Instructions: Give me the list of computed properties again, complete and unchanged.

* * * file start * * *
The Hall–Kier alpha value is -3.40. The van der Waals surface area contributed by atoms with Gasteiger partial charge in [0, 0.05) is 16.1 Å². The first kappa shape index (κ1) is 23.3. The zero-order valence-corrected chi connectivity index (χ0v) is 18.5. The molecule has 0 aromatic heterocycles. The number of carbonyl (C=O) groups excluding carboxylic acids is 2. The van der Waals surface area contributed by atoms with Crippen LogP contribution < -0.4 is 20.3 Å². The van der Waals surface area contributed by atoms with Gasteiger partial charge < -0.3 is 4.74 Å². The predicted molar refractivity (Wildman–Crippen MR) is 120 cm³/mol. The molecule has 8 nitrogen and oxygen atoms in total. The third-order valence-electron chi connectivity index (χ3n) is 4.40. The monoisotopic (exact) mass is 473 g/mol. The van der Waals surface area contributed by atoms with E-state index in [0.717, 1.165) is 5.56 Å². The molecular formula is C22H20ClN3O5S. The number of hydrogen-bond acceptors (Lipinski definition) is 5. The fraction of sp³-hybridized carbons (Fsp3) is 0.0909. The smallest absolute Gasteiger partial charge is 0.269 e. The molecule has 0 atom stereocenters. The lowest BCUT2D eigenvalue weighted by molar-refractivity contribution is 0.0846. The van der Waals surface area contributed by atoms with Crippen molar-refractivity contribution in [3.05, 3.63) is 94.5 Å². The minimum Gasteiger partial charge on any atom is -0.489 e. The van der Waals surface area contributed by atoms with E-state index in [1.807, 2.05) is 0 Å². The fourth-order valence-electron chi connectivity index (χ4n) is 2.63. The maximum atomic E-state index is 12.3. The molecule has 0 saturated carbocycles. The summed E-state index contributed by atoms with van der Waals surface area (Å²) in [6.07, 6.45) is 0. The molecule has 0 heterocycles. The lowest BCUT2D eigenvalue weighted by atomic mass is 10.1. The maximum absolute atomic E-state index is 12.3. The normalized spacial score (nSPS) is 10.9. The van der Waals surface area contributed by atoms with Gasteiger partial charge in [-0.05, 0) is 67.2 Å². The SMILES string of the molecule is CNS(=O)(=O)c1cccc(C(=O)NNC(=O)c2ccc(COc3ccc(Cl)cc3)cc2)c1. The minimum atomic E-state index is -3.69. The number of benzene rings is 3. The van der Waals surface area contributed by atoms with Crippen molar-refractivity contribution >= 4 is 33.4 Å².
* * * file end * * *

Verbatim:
The Hall–Kier alpha value is -3.40. The van der Waals surface area contributed by atoms with Gasteiger partial charge in [0, 0.05) is 16.1 Å². The first kappa shape index (κ1) is 23.3. The zero-order valence-corrected chi connectivity index (χ0v) is 18.5. The molecule has 0 aromatic heterocycles. The number of carbonyl (C=O) groups excluding carboxylic acids is 2. The van der Waals surface area contributed by atoms with Crippen LogP contribution < -0.4 is 20.3 Å². The van der Waals surface area contributed by atoms with Gasteiger partial charge < -0.3 is 4.74 Å². The predicted molar refractivity (Wildman–Crippen MR) is 120 cm³/mol. The molecule has 8 nitrogen and oxygen atoms in total. The third-order valence-electron chi connectivity index (χ3n) is 4.40. The monoisotopic (exact) mass is 473 g/mol. The van der Waals surface area contributed by atoms with E-state index in [0.717, 1.165) is 5.56 Å². The molecular formula is C22H20ClN3O5S. The number of hydrogen-bond acceptors (Lipinski definition) is 5. The fraction of sp³-hybridized carbons (Fsp3) is 0.0909. The smallest absolute Gasteiger partial charge is 0.269 e. The molecule has 0 atom stereocenters. The lowest BCUT2D eigenvalue weighted by molar-refractivity contribution is 0.0846. The van der Waals surface area contributed by atoms with Crippen molar-refractivity contribution in [3.05, 3.63) is 94.5 Å². The minimum Gasteiger partial charge on any atom is -0.489 e. The van der Waals surface area contributed by atoms with E-state index in [1.807, 2.05) is 0 Å². The fourth-order valence-electron chi connectivity index (χ4n) is 2.63. The maximum atomic E-state index is 12.3. The molecule has 0 saturated carbocycles. The summed E-state index contributed by atoms with van der Waals surface area (Å²) in [6.07, 6.45) is 0. The molecule has 0 heterocycles. The lowest BCUT2D eigenvalue weighted by atomic mass is 10.1. The maximum absolute atomic E-state index is 12.3. The normalized spacial score (nSPS) is 10.9. The van der Waals surface area contributed by atoms with Gasteiger partial charge in [-0.05, 0) is 67.2 Å². The SMILES string of the molecule is CNS(=O)(=O)c1cccc(C(=O)NNC(=O)c2ccc(COc3ccc(Cl)cc3)cc2)c1. The minimum atomic E-state index is -3.69. The number of benzene rings is 3. The van der Waals surface area contributed by atoms with Crippen molar-refractivity contribution >= 4 is 33.4 Å².